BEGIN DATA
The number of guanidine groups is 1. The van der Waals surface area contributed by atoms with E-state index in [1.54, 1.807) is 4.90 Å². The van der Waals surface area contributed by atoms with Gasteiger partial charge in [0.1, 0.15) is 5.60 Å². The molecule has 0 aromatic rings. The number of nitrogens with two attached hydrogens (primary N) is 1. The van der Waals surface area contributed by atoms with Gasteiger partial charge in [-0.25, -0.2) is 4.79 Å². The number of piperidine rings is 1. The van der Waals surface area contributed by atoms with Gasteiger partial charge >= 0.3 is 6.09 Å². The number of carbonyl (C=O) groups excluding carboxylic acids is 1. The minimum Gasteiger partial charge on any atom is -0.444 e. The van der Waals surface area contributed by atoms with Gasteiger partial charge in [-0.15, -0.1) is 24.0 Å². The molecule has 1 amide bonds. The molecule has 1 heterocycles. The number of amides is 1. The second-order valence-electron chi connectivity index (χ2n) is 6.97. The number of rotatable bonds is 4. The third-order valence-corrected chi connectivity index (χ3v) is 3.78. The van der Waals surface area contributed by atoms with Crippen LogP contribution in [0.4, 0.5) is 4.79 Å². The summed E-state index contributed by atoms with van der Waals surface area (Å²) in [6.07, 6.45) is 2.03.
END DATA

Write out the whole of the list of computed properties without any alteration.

The number of guanidine groups is 1. The van der Waals surface area contributed by atoms with E-state index in [1.54, 1.807) is 4.90 Å². The van der Waals surface area contributed by atoms with Gasteiger partial charge in [0.1, 0.15) is 5.60 Å². The molecule has 0 aromatic rings. The number of nitrogens with two attached hydrogens (primary N) is 1. The van der Waals surface area contributed by atoms with Gasteiger partial charge in [-0.25, -0.2) is 4.79 Å². The number of piperidine rings is 1. The van der Waals surface area contributed by atoms with Gasteiger partial charge >= 0.3 is 6.09 Å². The number of carbonyl (C=O) groups excluding carboxylic acids is 1. The minimum Gasteiger partial charge on any atom is -0.444 e. The van der Waals surface area contributed by atoms with Gasteiger partial charge in [-0.15, -0.1) is 24.0 Å². The molecule has 1 amide bonds. The molecule has 1 heterocycles. The number of amides is 1. The second-order valence-electron chi connectivity index (χ2n) is 6.97. The number of rotatable bonds is 4. The third-order valence-corrected chi connectivity index (χ3v) is 3.78. The van der Waals surface area contributed by atoms with Crippen LogP contribution in [0.4, 0.5) is 4.79 Å². The summed E-state index contributed by atoms with van der Waals surface area (Å²) in [6.07, 6.45) is 2.03.